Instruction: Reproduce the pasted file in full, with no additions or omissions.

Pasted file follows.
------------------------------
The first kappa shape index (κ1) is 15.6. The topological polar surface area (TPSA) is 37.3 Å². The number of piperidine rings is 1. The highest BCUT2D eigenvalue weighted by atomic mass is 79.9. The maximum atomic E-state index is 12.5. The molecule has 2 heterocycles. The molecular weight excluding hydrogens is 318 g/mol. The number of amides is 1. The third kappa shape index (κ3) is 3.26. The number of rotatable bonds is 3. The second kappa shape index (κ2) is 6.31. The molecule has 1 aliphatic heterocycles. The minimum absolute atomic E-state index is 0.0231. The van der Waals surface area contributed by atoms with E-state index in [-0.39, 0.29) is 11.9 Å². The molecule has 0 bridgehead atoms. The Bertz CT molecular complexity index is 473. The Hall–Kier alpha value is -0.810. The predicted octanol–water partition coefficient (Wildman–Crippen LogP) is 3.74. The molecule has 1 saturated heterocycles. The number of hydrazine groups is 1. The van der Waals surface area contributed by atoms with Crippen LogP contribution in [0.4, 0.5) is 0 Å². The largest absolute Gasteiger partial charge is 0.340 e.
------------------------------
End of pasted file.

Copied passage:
The first kappa shape index (κ1) is 15.6. The topological polar surface area (TPSA) is 37.3 Å². The number of piperidine rings is 1. The highest BCUT2D eigenvalue weighted by atomic mass is 79.9. The maximum atomic E-state index is 12.5. The molecule has 2 heterocycles. The molecular weight excluding hydrogens is 318 g/mol. The number of amides is 1. The third kappa shape index (κ3) is 3.26. The number of rotatable bonds is 3. The second kappa shape index (κ2) is 6.31. The molecule has 1 aliphatic heterocycles. The minimum absolute atomic E-state index is 0.0231. The van der Waals surface area contributed by atoms with E-state index in [-0.39, 0.29) is 11.9 Å². The molecule has 0 bridgehead atoms. The Bertz CT molecular complexity index is 473. The Hall–Kier alpha value is -0.810. The predicted octanol–water partition coefficient (Wildman–Crippen LogP) is 3.74. The molecule has 1 saturated heterocycles. The number of hydrazine groups is 1. The van der Waals surface area contributed by atoms with Crippen LogP contribution in [0.4, 0.5) is 0 Å². The largest absolute Gasteiger partial charge is 0.340 e.